Pierce County prosecutors are appealing a long-running sex-abuse case they’ve already lost twice, most recently in a March 30 ruling by Superior Court Judge Ed Murphy that tagged them with misconduct due to prosecutorial vindictiveness.
Court records from the case, State v. Lynn Dalsing, show that prosecutors filed a notice of appeal Monday, the last possible day to pursue the option.
The controversial Dalsing case is a key component of three complaints that accuse Prosecutor Mark Lindquist of multiple acts of misconduct.
One is a bar complaint that alleges violations of legal rules by Lindquist and his deputies in the Dalsing case. It includes an allegation that Lindquist tried to improperly influence Murphy’s opinion.
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Two whistleblower complaints filed in May by deputy prosecutors Steven Merrival and Stephen Penner, Lindquist’s chief criminal deputy, also reference the Dalsing matter.
Penner’s complaint states that he and another prosecutor raised concerns about appealing the vindictiveness decision and advised against it. A recall petition filed against Lindquist last week also references the Dalsing case.
Asked for comment Tuesday, Lindquist replied with an e-mailed statement:
“The Prosecutor’s Office refiled charges against Lynn Dalsing when it learned she knew her husband was sexually abusing their daughter, and she facilitated this abuse by continuing to leave her daughter alone with him.
“She also allowed her sex-offender husband unsupervised access to two other young girls at her house, which resulted in their sexual abuse. The office filed a notice of appeal from the order of dismissal to further evaluate the record.”
Lindquist added a separate quote:
“I’m confident our deputy prosecutors were trying to do the right thing for the right reasons — protecting children and holding those who harm them accountable.”
Defense attorney Les Tolzin, who represented Dalsing in the criminal case, said the appeal wasn’t surprising.
“I’m confident we’re going to prevail on appeal, so we’ll see what happens,” he said.
Seattle attorney Fred Diamondstone, who is representing Dalsing in a false-arrest lawsuit tied to the criminal case, said the vindictiveness finding should survive.
“Judge Murphy’s careful and well-considered opinion should be affirmed on appeal,” Diamondstone said.
Dalsing, a former Longbranch resident, was originally charged with child molestation in 2010, after sheriff’s deputies arrested her husband, Michael Dalsing, and charged him with multiple counts of child rape. The victims were Dalsing’s then-7-year-old daughter and two young friends.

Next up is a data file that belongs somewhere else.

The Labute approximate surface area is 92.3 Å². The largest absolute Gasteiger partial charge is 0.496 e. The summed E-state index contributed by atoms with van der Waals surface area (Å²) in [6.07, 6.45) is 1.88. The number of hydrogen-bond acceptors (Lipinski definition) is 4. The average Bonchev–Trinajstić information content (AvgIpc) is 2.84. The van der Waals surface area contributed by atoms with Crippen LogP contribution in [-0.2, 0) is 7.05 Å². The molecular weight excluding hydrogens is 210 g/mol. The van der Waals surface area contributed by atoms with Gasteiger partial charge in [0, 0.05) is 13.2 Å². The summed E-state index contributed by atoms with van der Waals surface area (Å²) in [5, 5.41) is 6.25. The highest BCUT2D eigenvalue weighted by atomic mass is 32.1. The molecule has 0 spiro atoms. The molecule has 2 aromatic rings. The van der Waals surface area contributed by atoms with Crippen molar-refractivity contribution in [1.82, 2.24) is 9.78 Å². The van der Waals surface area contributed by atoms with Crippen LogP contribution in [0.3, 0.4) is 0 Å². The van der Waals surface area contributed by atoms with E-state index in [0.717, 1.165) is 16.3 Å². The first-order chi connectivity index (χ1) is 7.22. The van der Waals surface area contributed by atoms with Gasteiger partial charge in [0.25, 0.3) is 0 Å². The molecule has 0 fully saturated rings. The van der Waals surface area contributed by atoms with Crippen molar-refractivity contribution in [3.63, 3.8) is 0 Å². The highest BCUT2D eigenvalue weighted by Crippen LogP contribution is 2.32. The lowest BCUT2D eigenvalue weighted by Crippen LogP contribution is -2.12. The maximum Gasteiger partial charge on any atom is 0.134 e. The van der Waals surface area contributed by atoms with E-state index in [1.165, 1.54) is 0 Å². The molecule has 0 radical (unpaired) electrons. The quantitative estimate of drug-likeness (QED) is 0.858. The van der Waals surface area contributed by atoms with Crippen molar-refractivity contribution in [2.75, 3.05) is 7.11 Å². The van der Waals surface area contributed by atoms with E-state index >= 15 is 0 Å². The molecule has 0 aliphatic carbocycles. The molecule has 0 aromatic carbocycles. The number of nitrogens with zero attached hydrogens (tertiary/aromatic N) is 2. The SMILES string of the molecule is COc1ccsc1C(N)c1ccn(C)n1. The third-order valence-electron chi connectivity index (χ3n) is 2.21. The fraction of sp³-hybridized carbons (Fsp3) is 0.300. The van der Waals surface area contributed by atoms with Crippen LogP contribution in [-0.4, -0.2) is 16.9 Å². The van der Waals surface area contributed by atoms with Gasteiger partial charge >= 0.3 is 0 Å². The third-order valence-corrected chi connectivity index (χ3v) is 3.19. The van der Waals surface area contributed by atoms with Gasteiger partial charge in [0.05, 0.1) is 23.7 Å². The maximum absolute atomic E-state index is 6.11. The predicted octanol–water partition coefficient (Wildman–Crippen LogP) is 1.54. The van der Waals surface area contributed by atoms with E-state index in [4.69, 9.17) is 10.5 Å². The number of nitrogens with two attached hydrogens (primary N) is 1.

The charges against Lynn Dalsing were based on a child pornography photo alleged to depict her and the child, but evidence later proved the photo had nothing to do with her.
Prosecutors dismissed the charge in July 2011, but not before she spent seven months in jail while her attorney tried to obtain a copy of the photo.
Dalsing sued the county for false arrest in 2012. Records from the county’s risk management division show Lindquist’s office has spent $111,152 on outside attorneys to fight the ongoing lawsuit.
Prosecutors subsequently filed new charges of child rape against Dalsing in 2014. They accused her of knowing about her husband’s abuse of the children, aiding it and failing to prevent it.
That series of actions led to Murphy’s decision this spring. The judge dismissed the charges against Dalsing with prejudice, citing misconduct and prosecutorial vindictiveness.
The bar complaint and Penner’s whistleblower complaint shed light on internal discussions among prosecutors after Murphy’s decision. The complaint states that Penner and deputy prosecutor Kit Proctor, head of Lindquist’s appeals division, advised against appealing the Dalsing ruling.
The bar complaint also describes a conversation between Lindquist and an unnamed deputy prosecutor about an effort to persuade Murphy to change his mind — violating a legal rule that forbids lawyers from attempting to influence judges, the complaint contends.
“A DPA (deputy prosecuting attorney) will affirm he attended a meeting where Lindquist said the office needs to ‘reach out to a judge to go talk to Ed (Murphy),’ ” the complaint states.
Lindquist later called Superior Court Judge Jack Nevin, asking “How do we frame a motion for reconsideration?” or “How do we get a judge to change his mind on a motion for reconsideration?” the complaint states.
Nevin confirmed to The News Tribune that Lindquist called him and asked about how to get a judge to change his mind. Guessing that Lindquist was referring to Murphy’s decision, Nevin declined to speak further with Lindquist.
The appeal in the Dalsing case starts a ticking clock at Division 2 of the Washington State Court of Appeals. The next steps include briefings from involved parties and a possible oral argument, but those scheduling decisions remain to be made.